Wedding Lectionary: Matthew 22:35-40

Ah! The greatest commandment. Let’s read the evangelist tell it:

One of the Pharisees, a scholar of the law, tested Jesus by asking,

     “Teacher, which commandment in the law is the greatest?”

He said to him,

     “You shall love the Lord, your God,

     with all your heart,

     with all your soul,

     and with all your mind.

This is the greatest and the first commandment.

The second is like it:

     You shall love your neighbor as yourself.

The whole law and the prophets depend on these two commandments.”

In his reflection on this reading in Together For Life, Father Joseph Champlin writes of God drawing a couple together by love. But God also gives us the freedom to express this love or to let it fade and wither.

 

As mortal beings, we have limits. We cannot maintain strength, heart, and mind toward either God or another human being. Those that tell us otherwise are naive. Any married couple with a cultivated and obvious love are working at it. As is true with the love we have for God, the love we have for a spouse requires a partnership. Fortunately, the marriage has a built-in partnership.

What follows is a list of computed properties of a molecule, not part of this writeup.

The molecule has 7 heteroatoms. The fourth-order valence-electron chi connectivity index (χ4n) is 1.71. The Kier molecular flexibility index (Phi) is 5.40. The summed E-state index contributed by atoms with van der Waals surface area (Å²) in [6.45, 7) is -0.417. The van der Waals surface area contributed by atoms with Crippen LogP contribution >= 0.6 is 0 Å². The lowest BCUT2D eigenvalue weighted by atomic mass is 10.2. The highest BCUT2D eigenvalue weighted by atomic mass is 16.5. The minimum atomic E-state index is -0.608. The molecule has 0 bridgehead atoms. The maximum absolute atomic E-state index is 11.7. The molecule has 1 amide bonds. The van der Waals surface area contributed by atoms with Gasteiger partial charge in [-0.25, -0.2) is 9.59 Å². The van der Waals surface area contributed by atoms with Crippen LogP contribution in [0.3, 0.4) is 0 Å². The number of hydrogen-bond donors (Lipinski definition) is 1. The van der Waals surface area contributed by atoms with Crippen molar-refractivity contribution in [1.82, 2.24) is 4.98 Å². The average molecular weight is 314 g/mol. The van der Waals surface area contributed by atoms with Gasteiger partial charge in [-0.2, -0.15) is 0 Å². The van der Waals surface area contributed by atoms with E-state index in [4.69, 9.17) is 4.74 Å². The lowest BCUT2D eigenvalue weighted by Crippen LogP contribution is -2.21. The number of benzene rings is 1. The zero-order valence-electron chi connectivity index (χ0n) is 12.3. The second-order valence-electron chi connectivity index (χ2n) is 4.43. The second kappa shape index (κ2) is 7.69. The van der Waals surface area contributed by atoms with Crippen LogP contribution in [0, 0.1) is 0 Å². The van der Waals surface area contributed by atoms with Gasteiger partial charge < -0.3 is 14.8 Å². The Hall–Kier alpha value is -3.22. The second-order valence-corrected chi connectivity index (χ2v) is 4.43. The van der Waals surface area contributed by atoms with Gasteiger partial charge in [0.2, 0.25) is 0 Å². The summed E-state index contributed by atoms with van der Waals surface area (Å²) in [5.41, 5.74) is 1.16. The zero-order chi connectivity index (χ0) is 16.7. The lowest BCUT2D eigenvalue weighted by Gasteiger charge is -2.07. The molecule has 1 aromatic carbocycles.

As long as our expectations are that the total burden of the relationship does not always fall on one person, and that together a couple’s love commitment can blossom into a wonderful thing–with work, then what more could one ask?

 

Who might choose this reading? Couples with an awareness of the role of God’s love in their relationship. Couples prepared to work with full heart, mind, and soul on their marriage. It occurs to me that if a couple has chosen other readings more explicitly alluding to human love, this reading offers a good counterpoint, bringing God into view, and expressing the connection we believe exists between God’s love for us and the inspiration and grounding God gives as we love others.

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About catholicsensibility

Todd and his family live in Ames, Iowa. He serves a Catholic parish of both Iowa State students and town residents.
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